Newshub can reveal allegations that a senior National Party figure attempted to derail one of the Auckland Central candidates' nominations with a peculiar midnight phone call to talkback radio pretending to be someone he's not.
Roger Bridge is a big deal in the National Party. A Queen's honour recipient, he's on the party's board as its Canterbury representative. But Newshub has been told he has a secret alter ego, sometimes going by 'Merv'.
'Merv' called into Marcus Lush's talkback show last Monday just before midnight.
Although Bridge denies it was him, several National Party sources, including MPs, have listened to the audio and told Newshub 'Merv' and Roger Bridge are one in the same.
"Look I'm in Manurewa and I'm a bit confused because there's billboards all over the place with this Nuwi girl," 'Merv' told the talkback radio show.
'Merv' was confused that Nuwanthie 'Nuwi' Samarakone was National's Manurewa candidate but was also pitching to stand in Auckland Central to replace Nikki Kaye who resigned from politics last month.
"She's already standing in Manurewa and I was ready to vote for her but now I understand she's going over to Auckland Central - I'm that confused."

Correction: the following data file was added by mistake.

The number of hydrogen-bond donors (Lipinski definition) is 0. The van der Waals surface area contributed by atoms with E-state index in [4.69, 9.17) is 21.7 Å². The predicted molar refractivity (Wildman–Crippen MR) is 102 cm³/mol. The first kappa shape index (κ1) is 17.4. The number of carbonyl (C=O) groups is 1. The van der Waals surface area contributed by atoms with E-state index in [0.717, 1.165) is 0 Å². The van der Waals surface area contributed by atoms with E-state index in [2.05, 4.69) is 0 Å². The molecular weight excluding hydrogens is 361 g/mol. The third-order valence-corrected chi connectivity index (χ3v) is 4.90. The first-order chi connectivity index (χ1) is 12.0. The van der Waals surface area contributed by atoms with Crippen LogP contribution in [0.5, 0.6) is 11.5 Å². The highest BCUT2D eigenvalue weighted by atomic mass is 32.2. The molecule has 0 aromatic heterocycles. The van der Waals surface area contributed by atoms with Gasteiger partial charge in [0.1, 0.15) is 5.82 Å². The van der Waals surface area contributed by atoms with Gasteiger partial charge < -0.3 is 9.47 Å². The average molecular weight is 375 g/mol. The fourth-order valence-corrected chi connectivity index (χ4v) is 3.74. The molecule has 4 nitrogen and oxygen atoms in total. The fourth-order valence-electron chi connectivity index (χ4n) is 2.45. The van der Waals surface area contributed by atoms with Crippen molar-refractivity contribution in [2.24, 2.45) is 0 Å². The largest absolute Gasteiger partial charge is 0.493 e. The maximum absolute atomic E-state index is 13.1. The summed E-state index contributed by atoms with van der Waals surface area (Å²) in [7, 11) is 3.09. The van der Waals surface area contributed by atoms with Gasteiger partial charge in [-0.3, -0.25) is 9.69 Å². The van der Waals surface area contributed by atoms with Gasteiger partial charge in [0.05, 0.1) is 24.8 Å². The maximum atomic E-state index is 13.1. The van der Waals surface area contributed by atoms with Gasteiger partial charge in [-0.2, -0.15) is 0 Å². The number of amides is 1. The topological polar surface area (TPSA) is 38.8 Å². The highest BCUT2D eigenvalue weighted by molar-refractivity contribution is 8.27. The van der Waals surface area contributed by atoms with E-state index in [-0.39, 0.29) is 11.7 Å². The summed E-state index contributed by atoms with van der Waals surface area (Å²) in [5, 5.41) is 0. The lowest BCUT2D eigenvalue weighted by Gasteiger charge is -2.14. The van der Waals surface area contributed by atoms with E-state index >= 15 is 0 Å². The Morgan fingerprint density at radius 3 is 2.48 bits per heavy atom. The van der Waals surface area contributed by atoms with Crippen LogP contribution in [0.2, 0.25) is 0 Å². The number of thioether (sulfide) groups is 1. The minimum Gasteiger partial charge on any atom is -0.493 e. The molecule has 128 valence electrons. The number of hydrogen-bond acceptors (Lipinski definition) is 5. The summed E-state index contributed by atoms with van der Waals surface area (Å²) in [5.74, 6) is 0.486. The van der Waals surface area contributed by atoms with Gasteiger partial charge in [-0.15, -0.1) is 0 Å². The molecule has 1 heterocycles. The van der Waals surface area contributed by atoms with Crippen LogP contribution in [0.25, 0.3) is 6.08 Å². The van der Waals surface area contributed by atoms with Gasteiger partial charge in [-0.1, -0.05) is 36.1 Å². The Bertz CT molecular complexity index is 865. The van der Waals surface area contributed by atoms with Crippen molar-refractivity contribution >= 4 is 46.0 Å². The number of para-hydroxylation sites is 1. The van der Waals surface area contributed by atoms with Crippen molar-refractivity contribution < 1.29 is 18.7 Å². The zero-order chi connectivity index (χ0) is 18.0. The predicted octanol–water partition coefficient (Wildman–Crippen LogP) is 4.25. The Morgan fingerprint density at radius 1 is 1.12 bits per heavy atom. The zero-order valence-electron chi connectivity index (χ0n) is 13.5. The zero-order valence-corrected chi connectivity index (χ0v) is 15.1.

He was seeding doubt about her candidacy and casually dropped in a line about a photograph.
"I'm that confused and then I have this photograph come through today."
An image of Somarakone in a leotard had been doing the rounds on social media, as well as false rumours that she was a stripper, thought to be part of a smear campaign headed by some in National - her own party - who didn't back her.
Newshub approached Bridge outside Parliament and he insisted it wasn't him who called up Marcus Lush's show and pretended to be 'Merv'.
"Sorry, Merv? No. Roger Bridge," he said, when asked if 'Merv' is his alter ego.
"It wasn't me."
Somarakone has hired high-profile QC Julian Miles to threaten urgent legal action against National Party members she believes subjected her to a damaging, malicious and untrue campaign.
National Party leader Judith Collins wasn't at all interested in talking about the Auckland Central selection process when Newshub asked last week.
"I think that the party has dealt with that issue, thank you," she said at the time.
Newshub asked what it says about the National Party that there are people seeking to undermine its own candidates.
"It means that the party has dealt with it," Collins replied.
Asked how it had been dealt with, Collins added, "It's sorted."
Collins was so keen to avoid any chat about it, she even relieved herself of the job she's long coveted and finally got.
"I'm not the leader of the party itself - I'm the leader of the National Party's parliamentary wing," she said.
Collins wouldn't say if the people who were seeking to undermine Samarakone had been spoken to directly.
"You'll have to talk to them."
The National Party will reveal its Auckland Central candidate on Monday evening.